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William Garrett Walden, known as W. G. Snuffy Walden (born February 13, 1950) is an American musician and composer of film and television soundtracks. Walden is an Emmy Award winner for the theme music to The West Wing (NBC), has been nominated for numerous Emmys throughout his career, and has received 26 BMI Awards.
Early life :
Walden was born in Louisiana on February 13, 1950, and raised in Houston, Texas.He graduated from Lamar High School in Houston in 1967. In college he studied science and math, and he put himself through school working on a late-night radio show at KRBE in Houston and playing guitar in a strip club.
Walden's middle name was his mother's maiden name, and this was the origin of his nickname. Members of his mother's family had sometimes been called Snuffy after the Southern snuff manufacturer Levi Garrett. His family and schoolmates addressed him as Garrett, but Snuffy began to stick when he was away at summer camp and the name was preferred by fellow musicians as his career began.
Early music career :
In the late 1960s, Walden dropped out of school, quit his job, and devoted his energies to the guitar full-time. In 1972, he formed the group Stray Dog, a blues-based rock trio, and together they moved to England. There, they were signed to Emerson, Lake & Palmer's label Manticore records, and Greg Lake produced three songs from their first album Stray Dog. Following the breakup of the band, Walden supplanted the ailing Paul Kossoff by providing guitar tracks for Free's final album Heartbreaker, which was released in 1973 (Walden plays on 'Common Mortal Man', 'Easy on My Soul' and 'Seven Angels'). He also played electric guitar in 1973, on the debut solo album Still by King Crimson lyricist, Peter Sinfield. In 1975, he joined The Eric Burdon Band and performed with them for a year.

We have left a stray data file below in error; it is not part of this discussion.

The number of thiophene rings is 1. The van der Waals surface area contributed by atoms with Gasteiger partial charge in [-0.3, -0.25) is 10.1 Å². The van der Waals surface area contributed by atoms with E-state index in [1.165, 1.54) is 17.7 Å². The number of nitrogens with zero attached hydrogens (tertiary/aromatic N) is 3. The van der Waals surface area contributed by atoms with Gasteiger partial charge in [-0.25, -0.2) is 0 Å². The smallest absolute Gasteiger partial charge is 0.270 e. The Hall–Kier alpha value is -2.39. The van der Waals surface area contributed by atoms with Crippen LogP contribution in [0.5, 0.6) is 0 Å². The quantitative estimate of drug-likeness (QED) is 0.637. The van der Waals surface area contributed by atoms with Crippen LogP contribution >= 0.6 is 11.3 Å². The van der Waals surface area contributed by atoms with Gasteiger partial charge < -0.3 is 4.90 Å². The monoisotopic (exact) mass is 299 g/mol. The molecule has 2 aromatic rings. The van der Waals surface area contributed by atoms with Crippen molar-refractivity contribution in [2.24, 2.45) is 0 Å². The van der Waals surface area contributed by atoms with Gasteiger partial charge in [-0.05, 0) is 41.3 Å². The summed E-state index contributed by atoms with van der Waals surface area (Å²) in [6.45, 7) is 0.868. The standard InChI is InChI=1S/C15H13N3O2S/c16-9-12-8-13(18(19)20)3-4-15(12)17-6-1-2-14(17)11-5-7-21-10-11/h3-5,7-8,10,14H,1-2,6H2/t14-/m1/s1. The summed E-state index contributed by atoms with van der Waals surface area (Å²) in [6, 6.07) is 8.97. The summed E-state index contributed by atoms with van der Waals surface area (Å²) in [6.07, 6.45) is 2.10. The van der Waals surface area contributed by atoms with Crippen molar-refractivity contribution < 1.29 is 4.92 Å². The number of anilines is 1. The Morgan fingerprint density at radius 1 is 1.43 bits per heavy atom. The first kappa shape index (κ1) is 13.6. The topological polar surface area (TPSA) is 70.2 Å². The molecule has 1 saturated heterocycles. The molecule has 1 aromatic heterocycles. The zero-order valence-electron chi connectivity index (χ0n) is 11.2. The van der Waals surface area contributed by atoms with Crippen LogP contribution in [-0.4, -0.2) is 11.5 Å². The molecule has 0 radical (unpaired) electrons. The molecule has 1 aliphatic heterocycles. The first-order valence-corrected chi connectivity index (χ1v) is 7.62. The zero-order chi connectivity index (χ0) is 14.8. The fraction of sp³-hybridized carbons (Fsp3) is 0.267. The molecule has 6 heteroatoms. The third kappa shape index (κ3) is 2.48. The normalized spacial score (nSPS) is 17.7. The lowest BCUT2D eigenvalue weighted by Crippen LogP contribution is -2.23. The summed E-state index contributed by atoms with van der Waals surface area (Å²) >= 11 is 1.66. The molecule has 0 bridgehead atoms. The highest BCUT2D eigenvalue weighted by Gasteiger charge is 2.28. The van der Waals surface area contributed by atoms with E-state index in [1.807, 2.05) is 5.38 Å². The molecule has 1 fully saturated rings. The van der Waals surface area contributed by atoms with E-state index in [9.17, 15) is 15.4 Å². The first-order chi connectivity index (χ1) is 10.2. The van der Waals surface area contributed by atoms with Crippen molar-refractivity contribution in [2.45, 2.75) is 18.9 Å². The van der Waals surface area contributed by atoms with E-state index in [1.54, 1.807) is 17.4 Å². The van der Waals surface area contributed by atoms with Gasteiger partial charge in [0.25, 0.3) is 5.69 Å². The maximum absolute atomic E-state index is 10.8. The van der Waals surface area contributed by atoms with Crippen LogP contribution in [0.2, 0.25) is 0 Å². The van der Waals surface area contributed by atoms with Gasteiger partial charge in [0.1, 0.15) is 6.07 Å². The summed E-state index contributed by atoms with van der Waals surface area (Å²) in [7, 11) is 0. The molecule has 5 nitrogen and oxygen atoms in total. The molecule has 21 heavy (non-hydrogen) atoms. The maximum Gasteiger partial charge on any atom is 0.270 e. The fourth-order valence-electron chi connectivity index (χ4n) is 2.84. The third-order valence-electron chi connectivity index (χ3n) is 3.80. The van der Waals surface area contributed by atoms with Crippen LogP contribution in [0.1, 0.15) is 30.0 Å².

In 1975, Walden moved to Los Angeles and spent the rest of the decade performing as a solo artist and supporting artists such as Stevie Wonder, Donna Summer, Chaka Khan, and Eric Burdon. Notably, in 1975-6 he again depped for Paul Kossoff as a session musician on Back Street Crawler's Second Street album. By the mid-1980s, television agents and producers became aware of Walden through his local performances in Santa Monica. When approached to score a new television show, Walden had mixed feelings but accepted the offer. "I could see the handwriting on the wall for touring," he would later remember, "and it wasn't pretty. I kept envisioning Holiday Inn at age 60." The television show he was hired for was thirtysomething, which turned out to be a major hit television series and dramatically altered Walden's music career.Wide ThumbClearartFanartBanner User Comments